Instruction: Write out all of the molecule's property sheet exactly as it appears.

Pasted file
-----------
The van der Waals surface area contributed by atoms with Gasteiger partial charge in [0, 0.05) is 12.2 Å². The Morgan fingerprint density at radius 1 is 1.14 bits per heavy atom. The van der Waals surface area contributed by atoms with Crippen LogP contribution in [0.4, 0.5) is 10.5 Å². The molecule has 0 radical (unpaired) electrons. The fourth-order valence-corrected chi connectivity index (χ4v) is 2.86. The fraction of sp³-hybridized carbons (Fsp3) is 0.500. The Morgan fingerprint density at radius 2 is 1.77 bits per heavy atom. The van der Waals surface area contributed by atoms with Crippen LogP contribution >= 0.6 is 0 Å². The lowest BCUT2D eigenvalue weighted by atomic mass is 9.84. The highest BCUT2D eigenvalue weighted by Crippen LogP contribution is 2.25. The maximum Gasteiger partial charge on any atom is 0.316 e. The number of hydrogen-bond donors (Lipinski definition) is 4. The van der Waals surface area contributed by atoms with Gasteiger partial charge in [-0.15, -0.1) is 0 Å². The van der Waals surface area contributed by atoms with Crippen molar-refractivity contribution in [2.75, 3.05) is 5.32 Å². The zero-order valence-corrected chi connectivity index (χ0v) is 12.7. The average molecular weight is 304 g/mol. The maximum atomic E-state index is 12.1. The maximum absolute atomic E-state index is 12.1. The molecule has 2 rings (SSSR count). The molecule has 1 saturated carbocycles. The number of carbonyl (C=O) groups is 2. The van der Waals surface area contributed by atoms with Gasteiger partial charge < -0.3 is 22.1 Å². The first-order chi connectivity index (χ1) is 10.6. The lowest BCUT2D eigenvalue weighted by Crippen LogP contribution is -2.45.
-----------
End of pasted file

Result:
The van der Waals surface area contributed by atoms with Gasteiger partial charge in [0, 0.05) is 12.2 Å². The Morgan fingerprint density at radius 1 is 1.14 bits per heavy atom. The van der Waals surface area contributed by atoms with Crippen LogP contribution in [0.4, 0.5) is 10.5 Å². The molecule has 0 radical (unpaired) electrons. The fourth-order valence-corrected chi connectivity index (χ4v) is 2.86. The fraction of sp³-hybridized carbons (Fsp3) is 0.500. The Morgan fingerprint density at radius 2 is 1.77 bits per heavy atom. The van der Waals surface area contributed by atoms with Crippen LogP contribution >= 0.6 is 0 Å². The lowest BCUT2D eigenvalue weighted by atomic mass is 9.84. The highest BCUT2D eigenvalue weighted by Crippen LogP contribution is 2.25. The maximum Gasteiger partial charge on any atom is 0.316 e. The number of hydrogen-bond donors (Lipinski definition) is 4. The van der Waals surface area contributed by atoms with Gasteiger partial charge in [-0.15, -0.1) is 0 Å². The van der Waals surface area contributed by atoms with Crippen molar-refractivity contribution in [2.75, 3.05) is 5.32 Å². The zero-order valence-corrected chi connectivity index (χ0v) is 12.7. The average molecular weight is 304 g/mol. The maximum atomic E-state index is 12.1. The maximum absolute atomic E-state index is 12.1. The molecule has 2 rings (SSSR count). The molecule has 1 saturated carbocycles. The number of carbonyl (C=O) groups is 2. The van der Waals surface area contributed by atoms with Gasteiger partial charge < -0.3 is 22.1 Å². The first-order chi connectivity index (χ1) is 10.6. The lowest BCUT2D eigenvalue weighted by Crippen LogP contribution is -2.45.